facebookfacebook baretwitterinstagramspotifyslashmail

My Biggest Gain: 4 Success Stories that Have Nothing to Do with Aesthetics

We hit the turf for many reasons beyond physical appearance. We sweat so we can escape the stress of work, family, clients, and getting honked at every damn day. We gain clarity, perspective, connections, and a daily reset—which is so much more than six-pack abs.

This post started with Kasia. Although it’s written on the website, not many athletes realize our coach once smoked a pack a day before finding yoga and the weightroom. When asked about it, her response was, “Well yea, quitting smoking was great and all…but the best thing fitness ever gave me was confidence.”

Confidence is not as easily measured as pounds or inches, but carries much more worth. Below, four teammates share the greatest thing they gained from fitness, and why they originally hit the turf.


My biggest gain: Confidence

Quitting smoking started with getting into a good regimen with yoga. I surrounded myself with people who didn’t smoke and reinforced good habits. I would take class then drink a smoothie, putting one good habit into place and layering another on top of it.

But here’s the thing—quitting smoking isn’t the biggest thing I gained through fitness. The biggest thing I gained was confidence. There are two kinds of confidence: Physical confidence, where you think, “Oh damn, I look good,” and something much bigger.

The confidence I gained is a feeling I can only describe when boarding a flight. I’ll pick up my luggage to place in the overhead compartment and hear a male voice say, “Do you need help?” and I’m like, “Nah brah, I got this.” I don’t care if it’s something as small as opening a jar or lifting a suitcase—I do not need a man to do it for me. I don’t need anyone to do it for me. And I take pride in that.

There’s a shift in yourself, especially as a woman, that happens when you become physically stronger. I love doing things on my own. It’s actually been a point of contention in past relationships. But you cannot be with someone who needs you to be less in order for them to feel secure. Finding yoga then lifting weights helped me be that woman—a woman who LOVES carrying her own shit.


My biggest gain: Bettering myself in a healthy way.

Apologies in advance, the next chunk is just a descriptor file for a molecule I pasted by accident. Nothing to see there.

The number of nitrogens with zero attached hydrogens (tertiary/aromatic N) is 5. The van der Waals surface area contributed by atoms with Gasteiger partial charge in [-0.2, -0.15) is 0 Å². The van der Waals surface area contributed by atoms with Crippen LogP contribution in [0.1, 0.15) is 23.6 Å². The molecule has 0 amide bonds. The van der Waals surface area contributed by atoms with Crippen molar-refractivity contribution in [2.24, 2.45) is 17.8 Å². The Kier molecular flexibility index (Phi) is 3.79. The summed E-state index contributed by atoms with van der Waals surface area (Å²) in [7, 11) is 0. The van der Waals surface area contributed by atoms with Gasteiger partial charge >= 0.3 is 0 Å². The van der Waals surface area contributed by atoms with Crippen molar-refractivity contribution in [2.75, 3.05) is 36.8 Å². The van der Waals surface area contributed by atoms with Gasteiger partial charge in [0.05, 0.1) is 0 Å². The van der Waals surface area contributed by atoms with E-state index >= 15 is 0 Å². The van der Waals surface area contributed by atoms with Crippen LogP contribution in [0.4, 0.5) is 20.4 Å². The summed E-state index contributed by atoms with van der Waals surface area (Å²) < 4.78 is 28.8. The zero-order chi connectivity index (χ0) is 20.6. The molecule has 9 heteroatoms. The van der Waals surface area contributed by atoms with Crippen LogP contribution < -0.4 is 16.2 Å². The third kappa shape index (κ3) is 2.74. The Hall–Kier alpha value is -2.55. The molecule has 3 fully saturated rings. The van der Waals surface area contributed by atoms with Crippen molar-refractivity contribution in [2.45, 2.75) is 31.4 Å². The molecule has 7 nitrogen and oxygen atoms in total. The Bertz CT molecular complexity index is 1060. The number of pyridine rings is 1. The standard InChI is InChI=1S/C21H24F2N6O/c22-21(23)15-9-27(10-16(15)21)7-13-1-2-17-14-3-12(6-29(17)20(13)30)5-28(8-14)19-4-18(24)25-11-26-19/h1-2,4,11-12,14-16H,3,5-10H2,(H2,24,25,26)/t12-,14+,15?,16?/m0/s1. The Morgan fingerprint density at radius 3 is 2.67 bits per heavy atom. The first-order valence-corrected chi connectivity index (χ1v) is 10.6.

I always had a perfectionist mentality. I’m a type-A, high-strung person, and throughout college and into my twenties, I never knew how to handle it.

Anxiety is an adrenaline rush; I always sought-out activities to match that adrenaline. Before, this meant going out and getting blackout drunk, resulting in a DUI and ending friendships left and right. Fitness was the first thing that gave me that same high, without the downward spiral. The things we do at Cut Seven are so far out of my comfort zone. For the longest time, I was so scared to do a box jump. But when I did it? That was the best feeling ever.

Fitness—particularly Cut Seven—taught me to channel my stress in a healthy way. I’m a behavior analyst working with young children with autism. It’s emotionally draining, but very rewarding. Most of my anxiety comes from the stress I put on myself, wanting to excel at work and in my personal life.

When you go through tough times, you don’t want to do the hard work to pull yourself out.  It’s easy to get fucked up. It’s easy to connect over drinks and forget about the tough shit. It’s a lot harder to seek out healthy, like-minded people, bettering yourself in a healthy way.  

The days I don’t want to workout are my BEST workouts. When I’m anxious, the last thing I want is to be a chatty teammate. But once you’re in it, you forget about your own shit because you’re helping your team be better. By helping others, you’re helping yourself.


My biggest gain: Letting go